The QRC placed the employee=s rehabilitation efforts in a Afile monitoring@ status on October 24, 1999 pending the resolution of the disputed issues between the employer and insurer and the employee. In this status, the QRC=s efforts were directed at reviewing want ads, making random telephone contacts with employers likely to have higher paying employment possibilities, and review with the Workforce Center, with follow up by the employee on any leads for a physically appropriate position. This status continued through the date of hearing. (Exh. H.)
On February 16, 2000, Dr. Spangler noted that the employee was working about 42 hours per week at the Eagles= Club. (Exh. D: 2/16/2000.)
A hearing was held on March 28 and 29, 2000 before a compensation judge of the Office of Administrative Hearings. Following the hearing, the judge determined that the proposed course of retraining was inappropriate for the employee, and that the jobs offered by the employer were not within the employee=s physical restrictions. (Findings 8-12; 14). The judge granted discontinuance, however, on the basis that the employee theoretically could attain a weekly wage comparable to that she had on the date of injury were she to be working 65 hours per week and that she was under-employed through limiting her hours of work. The employee appeals from the discontinuance of temporary partial disability benefits.
STANDARD OF REVIEW
On appeal, this court must determine whether the compensation judge's findings and order are "clearly erroneous and unsupported by substantial evidence in view of the entire record as submitted." Minn. Stat. ' 176.421, subd. 1(3) (1992). Substantial evidence supports the findings if, in the context of the record as a whole, they "are supported by evidence that a reasonable mind might accept as adequate." Hengemuhle v. Long Prairie Jaycees, 358 N.W.2d 54, 59, 37 W.C.D. 235, 239 (Minn. 1984). Where the evidence conflicts or more than one inference may reasonably be drawn from the evidence, the findings must be affirmed. Id. at 60, 37 W.C.D. at 240. Similarly, "[f]actfindings are clearly erroneous only if the reviewing court on the entire evidence is left with a definite and firm conviction that a mistake has been committed." Northern States Power Co. v. Lyon Food Prods., Inc., 304 Minn. 196, 201, 229 N.W.2d 521, 524 (1975). Factfindings may not be disturbed, even though this court might disagree with them, "unless they are clearly erroneous in the sense that they are manifestly contrary to the weight of the evidence or not reasonably supported by the evidence as a whole." Id.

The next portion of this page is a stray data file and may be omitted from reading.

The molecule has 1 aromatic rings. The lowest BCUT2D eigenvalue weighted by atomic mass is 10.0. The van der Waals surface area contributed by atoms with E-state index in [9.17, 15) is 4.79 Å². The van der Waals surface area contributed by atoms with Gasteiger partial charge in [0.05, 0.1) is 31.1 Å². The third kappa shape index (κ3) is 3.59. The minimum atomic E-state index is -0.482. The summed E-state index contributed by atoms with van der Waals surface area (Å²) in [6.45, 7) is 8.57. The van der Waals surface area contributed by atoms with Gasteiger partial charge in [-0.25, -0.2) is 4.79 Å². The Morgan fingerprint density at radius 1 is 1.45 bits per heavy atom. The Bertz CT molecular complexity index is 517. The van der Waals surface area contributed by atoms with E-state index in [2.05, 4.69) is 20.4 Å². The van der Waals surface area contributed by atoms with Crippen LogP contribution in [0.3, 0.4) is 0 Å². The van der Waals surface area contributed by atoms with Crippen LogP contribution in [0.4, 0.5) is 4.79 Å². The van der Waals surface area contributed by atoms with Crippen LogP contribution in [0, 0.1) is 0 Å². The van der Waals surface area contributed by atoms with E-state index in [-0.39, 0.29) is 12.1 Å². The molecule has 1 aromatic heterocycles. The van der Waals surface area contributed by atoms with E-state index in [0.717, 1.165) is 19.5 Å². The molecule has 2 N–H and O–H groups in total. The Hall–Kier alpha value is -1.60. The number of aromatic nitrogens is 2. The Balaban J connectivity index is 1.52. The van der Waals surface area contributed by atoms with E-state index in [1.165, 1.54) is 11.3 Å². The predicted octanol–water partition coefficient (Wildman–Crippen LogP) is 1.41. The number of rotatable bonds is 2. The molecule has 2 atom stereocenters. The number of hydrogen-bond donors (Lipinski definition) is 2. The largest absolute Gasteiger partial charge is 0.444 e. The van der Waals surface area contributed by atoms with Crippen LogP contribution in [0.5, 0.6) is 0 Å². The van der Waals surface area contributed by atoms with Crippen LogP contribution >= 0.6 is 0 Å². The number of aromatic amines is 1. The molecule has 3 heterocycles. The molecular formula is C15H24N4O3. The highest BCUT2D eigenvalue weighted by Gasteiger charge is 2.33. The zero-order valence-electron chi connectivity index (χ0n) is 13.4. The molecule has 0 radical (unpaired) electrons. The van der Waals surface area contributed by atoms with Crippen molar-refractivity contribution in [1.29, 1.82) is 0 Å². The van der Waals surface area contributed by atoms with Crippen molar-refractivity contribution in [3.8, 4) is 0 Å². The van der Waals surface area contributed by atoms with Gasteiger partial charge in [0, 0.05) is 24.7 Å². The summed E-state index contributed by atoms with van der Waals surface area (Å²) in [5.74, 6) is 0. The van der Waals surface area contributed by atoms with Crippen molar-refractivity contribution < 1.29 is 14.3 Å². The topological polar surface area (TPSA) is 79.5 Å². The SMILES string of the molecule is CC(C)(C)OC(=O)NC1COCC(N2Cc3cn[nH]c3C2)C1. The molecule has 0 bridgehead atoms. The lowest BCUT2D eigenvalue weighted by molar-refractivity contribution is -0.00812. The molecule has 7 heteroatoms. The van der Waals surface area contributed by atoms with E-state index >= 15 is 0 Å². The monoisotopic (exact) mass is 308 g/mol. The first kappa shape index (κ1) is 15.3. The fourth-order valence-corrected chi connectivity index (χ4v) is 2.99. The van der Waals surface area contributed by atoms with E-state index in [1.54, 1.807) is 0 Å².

The compensation judge reasoned that, as the employee=s pre-injury weekly wage was based on the combination of three jobs, two with the employer and one at the Eagles= Club as a bartender and waitress, totaling about 65 hours per week, that the employee=s average hourly wage in all employments on the date of injury was approximately $7.00 (stipulated weekly wage of 455.17 divided by 65 hours). The judge considered the employee=s current hourly wage at the Eagles= Club of $6.75 per hour to be the equivalent of the pre-injury hourly wage in light of her testimony that she also received tips. Based on this presumed equivalence of the hourly wage, the judge reasoned that the employee would sustain no loss of earning capacity if she worked at this rate, with tips, for 65 hours per week, the number of hours she averaged in her various jobs on the date of injury. The judge further concluded that the evidence in the case suggested that the employee was physically capable of working more than five days per week and he apparently reasoned that if she worked 9-10 hour days each of the seven days of the week she would attain the same earning capacity she held on the date of injury. Noting that the rehabilitation efforts and related job search activities had not focused on additional part-time work to bring the employee to 65 hours, the judge concluded that the employee was effectively Aunder-employed by limiting her hours of work.@ See Findings 5-7, 13, 16-18 and Mem. at 6-7.
The employee on appeal asserts that the compensation judge erred in failing to adhere to the proper legal standards relating to the determination of post-injury earning capacity and further raises several additional specific objections on appeal, including the assertion that the medical question of whether the employee was capable of working more than five days per week was not properly raised by the NOID or the petition to discontinue and that as a result the employee did not have an effective opportunity to introduce evidence on that issue; that the employee=s tip income subsequent to her injury should not be included in calculations as the parties= stipulated weekly wage at the time of injury had not included tip income also being received as of that date; and that the compensation judge erred in relying on what the employee asserts is erroneous information recorded by Dr. Spangler to the effect that she was working 70-80 hours per week in October 1998.
We do not reach all of the specific objections raised by the employee as we conclude that the compensation judge did indeed err as a matter of law in his determination of the issues of post-injury earning capacity and discontinuance.
A specific basis for the discontinuance alleged in this case was that the employee was underemployed, i.e., that the employee=s post-injury earning capacity was greater than that demonstrated by her post-injury employment. We therefore conclude that the compensation judge did not exceed the scope of the issue presented in reaching the question of earning capacity. We further conclude that there was an adequate factual basis for the judge=s implicit finding that the employee may be physically capable of working as much as 65 hours per week, so long as the work otherwise meets her post-injury medical restrictions. However, the compensation judge erred in his application of these facts to the issue of earning capacity presented.